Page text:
Selfies and Safety - a modern phenomenon

by Laura Aucott

Another unsettling story hit the news this week as Madalyn Davies, a young model and make-up artist, unfortunately died at a beauty hot spot in Australia - apparently in pursuit of the "perfect selfie".

The Australian authorities were unfortunately all too aware of the dangers of the area, and had erected barriers to try and prevent an incident occurring - however selfie lovers seemed to be climbing over these barriers to get closer to the dramatic backdrop of Diamond Bay.

This also seems to be a growing trend currently. A worrying statistic complied by a study by the U.S National Library of Medicine showed that there had been 259 deaths of young people between 2011 and 2017 alone, in the pursuit of the "perfect" selfie.


However, the researchers claim that the actual number of selfie deaths could be even higher than this because they are never named as the cause of death.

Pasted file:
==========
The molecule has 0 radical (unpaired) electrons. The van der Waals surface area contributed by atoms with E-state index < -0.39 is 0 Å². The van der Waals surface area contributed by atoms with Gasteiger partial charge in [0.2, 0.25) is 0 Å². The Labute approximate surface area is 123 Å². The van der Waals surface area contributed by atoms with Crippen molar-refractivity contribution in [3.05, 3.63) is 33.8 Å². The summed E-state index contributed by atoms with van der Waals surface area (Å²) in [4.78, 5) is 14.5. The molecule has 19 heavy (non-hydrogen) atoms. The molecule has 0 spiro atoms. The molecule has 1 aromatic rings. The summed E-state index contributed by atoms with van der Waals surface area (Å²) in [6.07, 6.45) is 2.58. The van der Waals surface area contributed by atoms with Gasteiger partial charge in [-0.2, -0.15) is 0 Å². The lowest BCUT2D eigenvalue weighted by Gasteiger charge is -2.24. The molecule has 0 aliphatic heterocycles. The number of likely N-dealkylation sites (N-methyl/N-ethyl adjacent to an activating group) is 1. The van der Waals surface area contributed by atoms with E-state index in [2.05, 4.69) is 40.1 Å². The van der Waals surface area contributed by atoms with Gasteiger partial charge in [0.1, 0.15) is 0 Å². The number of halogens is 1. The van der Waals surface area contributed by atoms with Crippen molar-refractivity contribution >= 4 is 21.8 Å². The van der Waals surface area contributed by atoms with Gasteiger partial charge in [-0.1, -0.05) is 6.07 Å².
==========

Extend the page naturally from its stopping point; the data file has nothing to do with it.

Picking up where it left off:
So how do we get people thinking about their own personal safety when out and about?

The Royal Society for the prevention of accidents has recently launched a new award, the Safe@work Safe@home award, in conjunction with L'Oreal, specifically designed to recognise companies who have demonstrated excellence and innovation in promoting safety outside of the workplace, in the home and in local communities.

I think this is a great way of getting employees to take practices and principles that they have learnt in the office, and apply them to their everyday life, and could be a great way to help prevent incidents like this (and other accidents in the home) from occurring (especially considering that accidents in the home kill around 40 times more people than accidents in the workplace.)

So do we think that we have our own personal responsibility to keep ourselves safe, or is the responsibility on the authorities who look after local beauty spots (such as Diamond Bay where Madalyn unfortunately died) and ensure that appropriate safety measures are in place?


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